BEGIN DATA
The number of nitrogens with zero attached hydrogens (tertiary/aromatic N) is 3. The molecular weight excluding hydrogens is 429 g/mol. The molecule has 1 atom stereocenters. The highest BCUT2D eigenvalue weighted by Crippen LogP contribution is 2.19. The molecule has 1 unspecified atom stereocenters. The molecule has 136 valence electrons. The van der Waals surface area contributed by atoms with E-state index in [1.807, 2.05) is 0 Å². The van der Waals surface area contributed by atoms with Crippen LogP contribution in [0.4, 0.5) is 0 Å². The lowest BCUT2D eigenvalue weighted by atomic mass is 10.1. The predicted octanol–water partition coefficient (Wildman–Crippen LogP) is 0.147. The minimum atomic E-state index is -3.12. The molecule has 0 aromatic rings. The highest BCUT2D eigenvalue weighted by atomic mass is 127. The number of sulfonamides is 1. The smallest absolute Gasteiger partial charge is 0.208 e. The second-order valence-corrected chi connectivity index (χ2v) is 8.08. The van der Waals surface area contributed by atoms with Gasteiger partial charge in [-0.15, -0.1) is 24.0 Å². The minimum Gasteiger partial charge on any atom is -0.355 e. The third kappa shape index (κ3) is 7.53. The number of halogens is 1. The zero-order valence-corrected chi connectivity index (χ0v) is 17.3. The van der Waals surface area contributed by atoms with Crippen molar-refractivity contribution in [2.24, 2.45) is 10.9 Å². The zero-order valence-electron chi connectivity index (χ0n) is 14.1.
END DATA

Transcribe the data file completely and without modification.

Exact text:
The number of nitrogens with zero attached hydrogens (tertiary/aromatic N) is 3. The molecular weight excluding hydrogens is 429 g/mol. The molecule has 1 atom stereocenters. The highest BCUT2D eigenvalue weighted by Crippen LogP contribution is 2.19. The molecule has 1 unspecified atom stereocenters. The molecule has 136 valence electrons. The van der Waals surface area contributed by atoms with E-state index in [1.807, 2.05) is 0 Å². The van der Waals surface area contributed by atoms with Crippen LogP contribution in [0.4, 0.5) is 0 Å². The lowest BCUT2D eigenvalue weighted by atomic mass is 10.1. The predicted octanol–water partition coefficient (Wildman–Crippen LogP) is 0.147. The minimum atomic E-state index is -3.12. The molecule has 0 aromatic rings. The highest BCUT2D eigenvalue weighted by atomic mass is 127. The number of sulfonamides is 1. The smallest absolute Gasteiger partial charge is 0.208 e. The second-order valence-corrected chi connectivity index (χ2v) is 8.08. The van der Waals surface area contributed by atoms with Gasteiger partial charge in [-0.15, -0.1) is 24.0 Å². The minimum Gasteiger partial charge on any atom is -0.355 e. The third kappa shape index (κ3) is 7.53. The number of halogens is 1. The zero-order valence-corrected chi connectivity index (χ0v) is 17.3. The van der Waals surface area contributed by atoms with Crippen molar-refractivity contribution in [2.24, 2.45) is 10.9 Å². The zero-order valence-electron chi connectivity index (χ0n) is 14.1.